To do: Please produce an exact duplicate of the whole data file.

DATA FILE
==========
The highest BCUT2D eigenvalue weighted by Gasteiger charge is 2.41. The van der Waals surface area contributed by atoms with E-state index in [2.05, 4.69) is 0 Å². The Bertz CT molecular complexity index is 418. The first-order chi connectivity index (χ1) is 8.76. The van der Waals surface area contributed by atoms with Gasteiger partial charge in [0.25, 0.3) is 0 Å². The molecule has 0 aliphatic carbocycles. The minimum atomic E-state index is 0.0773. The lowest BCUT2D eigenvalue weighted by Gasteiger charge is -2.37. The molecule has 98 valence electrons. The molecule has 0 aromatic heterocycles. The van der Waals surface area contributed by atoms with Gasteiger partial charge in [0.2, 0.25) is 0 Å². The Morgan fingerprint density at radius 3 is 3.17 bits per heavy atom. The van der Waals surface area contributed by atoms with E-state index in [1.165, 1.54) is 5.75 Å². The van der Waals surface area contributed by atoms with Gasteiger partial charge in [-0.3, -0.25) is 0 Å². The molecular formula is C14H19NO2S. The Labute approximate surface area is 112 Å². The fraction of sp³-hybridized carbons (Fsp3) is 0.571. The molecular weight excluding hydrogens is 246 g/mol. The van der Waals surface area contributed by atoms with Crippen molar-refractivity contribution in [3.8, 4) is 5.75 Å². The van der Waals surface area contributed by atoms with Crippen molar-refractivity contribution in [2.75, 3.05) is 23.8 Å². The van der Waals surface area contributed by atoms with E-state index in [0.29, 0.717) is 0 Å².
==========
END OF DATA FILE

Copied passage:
The highest BCUT2D eigenvalue weighted by Gasteiger charge is 2.41. The van der Waals surface area contributed by atoms with E-state index in [2.05, 4.69) is 0 Å². The Bertz CT molecular complexity index is 418. The first-order chi connectivity index (χ1) is 8.76. The van der Waals surface area contributed by atoms with Gasteiger partial charge in [0.25, 0.3) is 0 Å². The molecule has 0 aliphatic carbocycles. The minimum atomic E-state index is 0.0773. The lowest BCUT2D eigenvalue weighted by Gasteiger charge is -2.37. The molecule has 98 valence electrons. The molecule has 0 aromatic heterocycles. The van der Waals surface area contributed by atoms with Gasteiger partial charge in [0.2, 0.25) is 0 Å². The Morgan fingerprint density at radius 3 is 3.17 bits per heavy atom. The van der Waals surface area contributed by atoms with E-state index in [1.165, 1.54) is 5.75 Å². The van der Waals surface area contributed by atoms with Gasteiger partial charge in [-0.3, -0.25) is 0 Å². The molecular formula is C14H19NO2S. The Labute approximate surface area is 112 Å². The fraction of sp³-hybridized carbons (Fsp3) is 0.571. The molecular weight excluding hydrogens is 246 g/mol. The van der Waals surface area contributed by atoms with Crippen molar-refractivity contribution in [3.8, 4) is 5.75 Å². The van der Waals surface area contributed by atoms with Crippen molar-refractivity contribution in [2.75, 3.05) is 23.8 Å². The van der Waals surface area contributed by atoms with E-state index in [0.29, 0.717) is 0 Å².